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    ABSTRACT: Biological contamination is currently one of the main causes of biodiversity loss on the planet. The aim of this study was to evaluate the impacts caused by P. juliflora invasion on caatinga phytodiversity in Monteiro Municipality, in both the adult stratum and natural regeneration. Twenty plots of 400 m2 were set up, 10 in a conserved caatinga fragment (Environment I) and 10 in a caatinga area invaded by P. juliflora (Environment II). The invaded area was much poorer in relation to the conserved area for all parameters investigated. The impacts caused by the alien species were felt in structure as well in community biological diversity. The relative density of P. juliflora in the adult stratum of the invaded area was ca. 90%, which reflects its capacity to compete and eliminate other species. The Shannon-Weaver diversity index (H') had values of 2.81 and 0.61 for the adult component of Environments I and II, respectively. For natural regeneration, this index was 2.31 and 1.14 for the same sites. It was concluded that P. juliflora forms dense populations that grow along with native species, severely affecting the floristic composition, diversity and structure of autochthonous communities.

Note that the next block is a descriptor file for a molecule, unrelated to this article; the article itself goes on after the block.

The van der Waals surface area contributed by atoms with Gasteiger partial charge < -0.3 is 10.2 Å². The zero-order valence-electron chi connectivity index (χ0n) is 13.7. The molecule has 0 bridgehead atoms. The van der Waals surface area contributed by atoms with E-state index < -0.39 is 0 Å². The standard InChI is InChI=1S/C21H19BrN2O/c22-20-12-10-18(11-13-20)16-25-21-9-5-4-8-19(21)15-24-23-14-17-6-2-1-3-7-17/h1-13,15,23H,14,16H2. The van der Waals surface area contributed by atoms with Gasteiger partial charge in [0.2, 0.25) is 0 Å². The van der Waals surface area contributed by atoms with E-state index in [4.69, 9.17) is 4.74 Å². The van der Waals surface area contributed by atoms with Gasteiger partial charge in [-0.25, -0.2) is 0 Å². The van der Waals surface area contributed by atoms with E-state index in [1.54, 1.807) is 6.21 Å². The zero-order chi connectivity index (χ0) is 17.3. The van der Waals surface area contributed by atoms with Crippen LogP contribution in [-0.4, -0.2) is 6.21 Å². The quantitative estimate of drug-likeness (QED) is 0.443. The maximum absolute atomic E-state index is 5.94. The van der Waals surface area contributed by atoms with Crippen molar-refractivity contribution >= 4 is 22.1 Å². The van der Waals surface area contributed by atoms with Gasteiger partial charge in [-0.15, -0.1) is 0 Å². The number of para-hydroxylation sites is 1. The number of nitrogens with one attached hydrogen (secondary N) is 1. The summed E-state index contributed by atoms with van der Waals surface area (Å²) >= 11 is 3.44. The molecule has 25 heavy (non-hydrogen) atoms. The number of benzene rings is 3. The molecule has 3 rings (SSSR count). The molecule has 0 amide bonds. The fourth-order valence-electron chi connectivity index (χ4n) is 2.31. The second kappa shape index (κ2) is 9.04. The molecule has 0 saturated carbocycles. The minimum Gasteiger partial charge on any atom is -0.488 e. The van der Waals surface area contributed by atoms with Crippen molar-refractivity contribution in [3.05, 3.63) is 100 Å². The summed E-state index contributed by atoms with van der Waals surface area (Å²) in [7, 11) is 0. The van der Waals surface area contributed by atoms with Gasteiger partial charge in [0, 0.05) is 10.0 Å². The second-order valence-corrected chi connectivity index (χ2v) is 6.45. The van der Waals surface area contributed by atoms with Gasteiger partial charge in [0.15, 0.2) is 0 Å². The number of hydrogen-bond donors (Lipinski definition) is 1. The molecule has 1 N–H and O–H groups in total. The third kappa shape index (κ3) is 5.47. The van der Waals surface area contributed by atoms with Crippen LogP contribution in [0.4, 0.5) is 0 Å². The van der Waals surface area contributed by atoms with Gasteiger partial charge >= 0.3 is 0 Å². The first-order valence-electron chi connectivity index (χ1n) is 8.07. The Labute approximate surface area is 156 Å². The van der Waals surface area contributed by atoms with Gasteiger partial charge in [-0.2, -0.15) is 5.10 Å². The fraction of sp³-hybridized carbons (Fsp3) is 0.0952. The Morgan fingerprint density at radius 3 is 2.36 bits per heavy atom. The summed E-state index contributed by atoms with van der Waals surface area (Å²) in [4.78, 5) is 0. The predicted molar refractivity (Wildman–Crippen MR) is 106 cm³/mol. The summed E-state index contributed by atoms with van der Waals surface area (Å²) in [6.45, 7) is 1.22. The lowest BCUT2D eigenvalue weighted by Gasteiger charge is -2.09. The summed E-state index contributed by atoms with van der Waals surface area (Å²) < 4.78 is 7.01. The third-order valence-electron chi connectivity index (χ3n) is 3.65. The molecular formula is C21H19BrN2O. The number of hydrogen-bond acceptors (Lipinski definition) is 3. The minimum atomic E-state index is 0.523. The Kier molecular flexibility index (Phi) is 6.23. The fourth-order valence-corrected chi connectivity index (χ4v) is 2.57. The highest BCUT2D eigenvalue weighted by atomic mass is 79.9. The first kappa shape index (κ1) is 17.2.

Acta Botanica Brasilica 12/2006; 20(4):887-898. · 0.37 Impact Factor